Our goal is to `complete the square' in 3D. Basically, this involves putting the quadratic form into the form of
\[
Q = \mathbf{x}^T A \mathbf{x},
\]

where $A$ is a real symmetric matrix. Thus, expand
\[
\begin{pmatrix}
x & y & z
\end{pmatrix}
\begin{pmatrix}
a_{11} & a_{12} & a_{13} \\
a_{12} & a_{22} & a_{23} \\
a_{13} & a_{23} & a_{33}
\end{pmatrix}
\begin{pmatrix}
x \\
y \\
z\end{pmatrix}
\]

and equate to the left hand side of the quadratic surface equation. This gives
\[
A = \begin{pmatrix}
5 & -5 & 1 \\
-5 & 11 & -5 \\
1 & -5 & 5
\end{pmatrix}.
\]

Now you can use the following result: the eigenvectors of $A$ give the directions of the principle axes of the surface (stationary values of its radius), and the eigenvalues give squares of the corresponding radii. In the case of $A$, we can verify that the eigenvalue and vector pairs are
\begin{gather*}
\lambda_1 = 16, \qquad v_1 = \frac{1}{\sqrt{6}} (1, -2, 1)^T \\
\lambda_2 = 4, \qquad v_2 = \frac{1}{\sqrt{2}} (-1, 0, 1)^T \\
\lambda_3 = 1, \qquad v_3 = \frac{1}{\sqrt{3}} (1, 1, 1)^T
\end{gather*}

We know from the theory of matrices that we can diagonalize the matrix $A$ in the form $A = S^{-1} D S$ where $S$ is a matrix of eigenvectors and $D$ is a matrix of eigenvalues. However, if $A$ is real and symmetric, then we can normalize all the eigenvectors, and this allows us to use $A = S^T D S$ due to the orthogonality of $S$. In our case,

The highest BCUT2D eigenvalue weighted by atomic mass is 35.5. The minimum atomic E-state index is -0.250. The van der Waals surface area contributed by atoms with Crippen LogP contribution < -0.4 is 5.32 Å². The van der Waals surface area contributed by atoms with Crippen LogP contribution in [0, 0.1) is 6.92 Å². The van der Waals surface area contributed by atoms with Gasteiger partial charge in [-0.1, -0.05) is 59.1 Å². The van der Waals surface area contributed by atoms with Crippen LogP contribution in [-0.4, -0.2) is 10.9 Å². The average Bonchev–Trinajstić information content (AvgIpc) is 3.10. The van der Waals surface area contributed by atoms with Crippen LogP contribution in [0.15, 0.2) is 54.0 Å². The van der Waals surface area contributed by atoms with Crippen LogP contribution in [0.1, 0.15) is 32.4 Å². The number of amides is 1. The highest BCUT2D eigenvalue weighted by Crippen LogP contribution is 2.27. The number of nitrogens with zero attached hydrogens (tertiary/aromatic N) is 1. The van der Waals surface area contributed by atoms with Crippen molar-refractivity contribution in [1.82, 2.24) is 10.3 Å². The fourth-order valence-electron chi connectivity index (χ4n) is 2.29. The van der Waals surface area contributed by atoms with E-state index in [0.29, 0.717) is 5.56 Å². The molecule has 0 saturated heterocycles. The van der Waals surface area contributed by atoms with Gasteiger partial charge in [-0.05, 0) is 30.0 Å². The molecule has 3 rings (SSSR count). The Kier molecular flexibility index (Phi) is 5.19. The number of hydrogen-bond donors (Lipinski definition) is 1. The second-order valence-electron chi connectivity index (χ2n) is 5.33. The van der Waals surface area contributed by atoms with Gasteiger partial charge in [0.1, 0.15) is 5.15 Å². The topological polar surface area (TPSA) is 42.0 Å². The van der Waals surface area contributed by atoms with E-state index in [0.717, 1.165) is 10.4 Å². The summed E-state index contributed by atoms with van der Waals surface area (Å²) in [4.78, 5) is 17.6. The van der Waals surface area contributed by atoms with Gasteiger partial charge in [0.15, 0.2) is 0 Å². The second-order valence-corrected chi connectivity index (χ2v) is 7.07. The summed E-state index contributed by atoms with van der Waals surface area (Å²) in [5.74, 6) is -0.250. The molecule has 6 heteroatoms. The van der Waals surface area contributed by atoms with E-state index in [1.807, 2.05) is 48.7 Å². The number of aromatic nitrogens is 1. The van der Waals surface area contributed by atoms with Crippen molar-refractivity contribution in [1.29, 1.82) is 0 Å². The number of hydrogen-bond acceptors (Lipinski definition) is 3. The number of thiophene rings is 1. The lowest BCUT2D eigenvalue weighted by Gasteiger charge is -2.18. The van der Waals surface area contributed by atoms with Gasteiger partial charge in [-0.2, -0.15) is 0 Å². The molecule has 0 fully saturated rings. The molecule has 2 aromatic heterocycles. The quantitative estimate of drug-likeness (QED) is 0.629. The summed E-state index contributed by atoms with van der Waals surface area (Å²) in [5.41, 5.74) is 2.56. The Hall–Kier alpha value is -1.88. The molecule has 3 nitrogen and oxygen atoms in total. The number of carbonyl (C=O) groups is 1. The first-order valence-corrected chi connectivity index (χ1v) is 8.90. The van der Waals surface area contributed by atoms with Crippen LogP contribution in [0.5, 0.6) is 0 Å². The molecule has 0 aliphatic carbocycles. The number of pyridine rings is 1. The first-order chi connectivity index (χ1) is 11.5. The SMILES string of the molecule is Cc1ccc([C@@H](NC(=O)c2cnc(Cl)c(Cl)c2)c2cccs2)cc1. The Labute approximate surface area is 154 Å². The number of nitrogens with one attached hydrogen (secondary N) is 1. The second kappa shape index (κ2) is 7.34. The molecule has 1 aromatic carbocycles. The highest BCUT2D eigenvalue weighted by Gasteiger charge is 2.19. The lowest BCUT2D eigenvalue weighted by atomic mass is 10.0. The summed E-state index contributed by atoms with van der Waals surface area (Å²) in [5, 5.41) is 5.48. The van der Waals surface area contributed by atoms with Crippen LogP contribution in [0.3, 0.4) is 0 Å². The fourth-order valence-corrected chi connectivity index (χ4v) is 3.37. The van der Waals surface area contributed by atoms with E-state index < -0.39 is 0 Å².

\[
S = \begin{pmatrix}
\frac{1}{\sqrt{6}} & -\frac{2}{\sqrt{6}} & \frac{1}{\sqrt{6}} \\
\frac{-1}{\sqrt{2}} & 0 & \frac{1}{\sqrt{2}} \\
\frac{1}{\sqrt{3}} & \frac{1}{\sqrt{3}} & \frac{1}{\sqrt{3}}
\end{pmatrix}
\qquad
D = \begin{pmatrix}
16 & 0 & 0 \\
0 & 4 & 0 \\
0 & 0 & 1
\end{pmatrix}
\]

Now suppose that we'd like to perform an orthogonal transformation, $\mathbf{x} = S\mathbf{x}'$. We get for the quadratic form
\[
Q = \mathbf{x}^T A \mathbf{x} = \mathbf{x'}^T \underbrace{S^T A S}_{A'} \mathbf{x'}.
\]

However, $S^T A S = D$. So the quadratic form now takes a very simple form of
\[
Q = \mathbf{x'}^T D \mathbf{x'} = \lambda_1 x_1'^2 + \lambda_2 x_2'^2 + \lambda_3 x_3'^2
\]

so in the particular case of $Q = 1$,
\[
\left(\frac{x_1'}{1/2}\right)^2 + x_2'^2 + \left(\frac{x_3'^2}{2}\right)^2 = 1,
\]

so we conclude that the length of the semi-major lengths are $2, 1, 0.5$, and for the length corresponding to $2$, the eigenvector is along $(1, 1, 1)^T$.